One year later, Obamacare is still bad policy

Rep. Sam Graves Chairman, Small Business Committee
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Today marks the one-year anniversary of the passage of President Obama’s job-killing health care bill, but Americans are still waiting for something about this bill to celebrate. Last year, Nancy Pelosi and her fellow Democrats heralded the 2,000-page bill as the solution for decreasing health care costs, creating jobs and reducing our deficit. They chose to ignore the concerns and opposition of the American people and rammed Obamacare through Congress without a single Republican vote, claiming we had to “pass the bill to find out what was in the bill.”

Well, one year later, the American people are still waiting to see how it solves our problems. The promise that this bill would help our economy were false — the director of the non-partisan Congressional Budget Office testified before the House Budget Committee that Obamacare would actually cost the economy 800,000 full-time jobs. The law also imposes $569.2 billion in tax increases, including taxes that will directly increase the cost of health care goods and services.

The health care reform law actually does very little to improve the health care system in the United States. While Democrats promised more affordable health care, a November letter from the Congressional Budget Office to Rep. Paul Ryan (R-WI) confirmed that Obamacare would actually increase prescription drug costs. The president’s claim that “if you like your health insurance, you can keep it” has proven false, as provisions that will ultimately mean a reduction in Medicare benefits and the loss of employer-provided health care take effect.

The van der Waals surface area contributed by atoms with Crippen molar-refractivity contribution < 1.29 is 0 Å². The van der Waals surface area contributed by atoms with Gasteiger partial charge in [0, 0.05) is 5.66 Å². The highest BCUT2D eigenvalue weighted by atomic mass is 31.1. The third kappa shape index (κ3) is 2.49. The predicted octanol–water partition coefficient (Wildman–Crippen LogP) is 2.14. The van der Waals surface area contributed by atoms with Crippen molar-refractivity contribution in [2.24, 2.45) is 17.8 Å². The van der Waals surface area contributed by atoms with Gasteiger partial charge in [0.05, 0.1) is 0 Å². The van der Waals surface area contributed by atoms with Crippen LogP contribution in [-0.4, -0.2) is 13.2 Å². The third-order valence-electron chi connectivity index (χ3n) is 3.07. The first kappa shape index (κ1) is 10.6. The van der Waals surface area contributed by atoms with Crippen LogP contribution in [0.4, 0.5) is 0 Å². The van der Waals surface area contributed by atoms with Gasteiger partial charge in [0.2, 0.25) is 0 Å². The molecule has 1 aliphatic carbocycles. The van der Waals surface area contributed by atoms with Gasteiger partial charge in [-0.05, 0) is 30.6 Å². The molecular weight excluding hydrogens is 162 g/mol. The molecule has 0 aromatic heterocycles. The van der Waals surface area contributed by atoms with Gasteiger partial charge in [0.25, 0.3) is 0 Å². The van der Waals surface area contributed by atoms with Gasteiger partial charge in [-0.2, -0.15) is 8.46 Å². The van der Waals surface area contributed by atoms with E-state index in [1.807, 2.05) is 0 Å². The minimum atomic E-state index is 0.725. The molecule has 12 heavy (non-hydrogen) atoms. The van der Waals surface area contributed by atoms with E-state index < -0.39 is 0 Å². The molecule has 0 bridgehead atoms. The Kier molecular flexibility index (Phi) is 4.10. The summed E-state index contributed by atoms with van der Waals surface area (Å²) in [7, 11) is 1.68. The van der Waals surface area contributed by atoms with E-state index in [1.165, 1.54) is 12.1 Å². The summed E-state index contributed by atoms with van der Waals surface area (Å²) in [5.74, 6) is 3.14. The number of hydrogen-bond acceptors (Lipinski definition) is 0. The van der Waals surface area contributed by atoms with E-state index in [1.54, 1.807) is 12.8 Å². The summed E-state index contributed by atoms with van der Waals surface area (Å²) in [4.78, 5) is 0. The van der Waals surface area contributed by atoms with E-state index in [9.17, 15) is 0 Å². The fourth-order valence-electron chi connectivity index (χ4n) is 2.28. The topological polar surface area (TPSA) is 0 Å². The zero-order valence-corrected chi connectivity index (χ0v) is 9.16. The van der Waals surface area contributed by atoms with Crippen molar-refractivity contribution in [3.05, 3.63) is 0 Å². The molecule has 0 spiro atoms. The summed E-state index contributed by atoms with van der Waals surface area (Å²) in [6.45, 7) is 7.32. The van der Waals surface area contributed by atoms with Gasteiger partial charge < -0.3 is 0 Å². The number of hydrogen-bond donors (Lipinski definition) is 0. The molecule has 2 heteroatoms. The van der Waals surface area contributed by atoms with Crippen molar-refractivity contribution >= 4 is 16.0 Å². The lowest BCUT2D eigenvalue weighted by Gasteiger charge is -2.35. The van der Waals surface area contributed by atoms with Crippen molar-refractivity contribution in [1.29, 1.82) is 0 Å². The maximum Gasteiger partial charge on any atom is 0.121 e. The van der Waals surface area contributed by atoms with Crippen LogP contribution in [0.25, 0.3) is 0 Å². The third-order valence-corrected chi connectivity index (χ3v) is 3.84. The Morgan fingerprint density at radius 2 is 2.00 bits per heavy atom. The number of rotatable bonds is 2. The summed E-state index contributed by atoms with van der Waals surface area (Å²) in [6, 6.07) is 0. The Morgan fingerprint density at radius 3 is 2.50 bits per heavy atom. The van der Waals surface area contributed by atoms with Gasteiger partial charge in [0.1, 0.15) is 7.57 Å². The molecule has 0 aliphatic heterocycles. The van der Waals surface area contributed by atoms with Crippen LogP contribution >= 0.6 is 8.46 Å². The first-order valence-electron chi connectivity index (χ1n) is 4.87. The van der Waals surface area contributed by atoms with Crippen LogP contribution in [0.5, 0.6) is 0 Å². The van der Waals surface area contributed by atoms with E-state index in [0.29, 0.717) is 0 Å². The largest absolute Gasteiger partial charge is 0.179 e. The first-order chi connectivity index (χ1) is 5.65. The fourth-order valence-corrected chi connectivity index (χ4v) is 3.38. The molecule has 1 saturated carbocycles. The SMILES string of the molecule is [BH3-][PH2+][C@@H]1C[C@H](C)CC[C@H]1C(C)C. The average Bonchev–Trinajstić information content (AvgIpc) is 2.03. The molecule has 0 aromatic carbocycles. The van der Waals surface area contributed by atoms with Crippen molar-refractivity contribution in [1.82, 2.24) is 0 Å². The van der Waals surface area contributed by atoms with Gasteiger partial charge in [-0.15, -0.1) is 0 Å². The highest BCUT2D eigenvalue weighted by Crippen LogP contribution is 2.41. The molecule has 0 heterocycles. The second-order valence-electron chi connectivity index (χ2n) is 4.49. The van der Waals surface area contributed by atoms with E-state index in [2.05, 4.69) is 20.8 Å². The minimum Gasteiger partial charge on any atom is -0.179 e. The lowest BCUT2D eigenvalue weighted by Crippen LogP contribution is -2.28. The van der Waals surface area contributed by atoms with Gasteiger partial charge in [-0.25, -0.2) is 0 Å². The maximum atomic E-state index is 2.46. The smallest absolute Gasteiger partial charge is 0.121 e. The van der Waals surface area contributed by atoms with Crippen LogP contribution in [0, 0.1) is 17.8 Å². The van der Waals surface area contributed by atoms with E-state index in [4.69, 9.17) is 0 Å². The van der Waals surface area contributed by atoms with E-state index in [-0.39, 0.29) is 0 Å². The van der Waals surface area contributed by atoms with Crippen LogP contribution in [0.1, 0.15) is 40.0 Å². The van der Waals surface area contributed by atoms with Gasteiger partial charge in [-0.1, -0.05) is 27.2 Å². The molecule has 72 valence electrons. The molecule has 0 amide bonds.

As chairman of the House Committee on Small Business, I am particularly concerned with the impact Obamacare has on entrepreneurs. Small businesses create seven of every ten new jobs and employ half of the country’s private-sector workforce. The growth of these small firms is the answer to our long-term unemployment problem and it is imperative that we create an economic environment in which they can thrive. Unfortunately, Obamacare does just the opposite.

Obamacare and its overreaching mandates will be particularly detrimental to small businesses. Starting in 2014, employers will be forced to provide health care coverage that adheres to government standards or face a penalty. This provision, known as the employer mandate, stands to impact nearly 220,000 small firms employing more than 26 million workers. Additionally, most small businesses are not eligible for the complicated, temporary health care tax credit that Democrats promise will help businesses afford coverage, and those that are eligible may only qualify for part of the maximum credit. On top of all this, Obamacare’s 1099 mandate creates mountains of unnecessary paperwork for small businesses, which will lead to increased costs and decreased productivity.

Interestingly enough, over 1,000 companies and unions have received waivers from some of these job-crushing mandates. Yesterday I sent a letter to the Health and Human Services Secretary Kathleen Sebelius requesting a detailed explanation about the fairness, criteria and process for granting these waivers. At a time when Washington should be focused on removing barriers to job creation, the Department of Health and Human Services shouldn’t be unfairly picking who is oppressed by Obamacare’s costs and burdensome requirements and who gets a pass.

In January, House Republicans took an important step toward getting the economy moving again and bringing real change to the American health care system by voting to repeal Obamacare. While the Senate did not follow suit, I want to use this one-year anniversary to assure you that my Republican colleagues and I remain committed to this important goal. I hope that President Obama and the Democrat-controlled Senate will join us as we work to replace Obamacare with health care reform legislation that truly reduces costs and helps get our economy back on track.

Rep. Sam Graves represents Missouri’s Sixth Congressional District. He is the chairman of the Small Business Committee.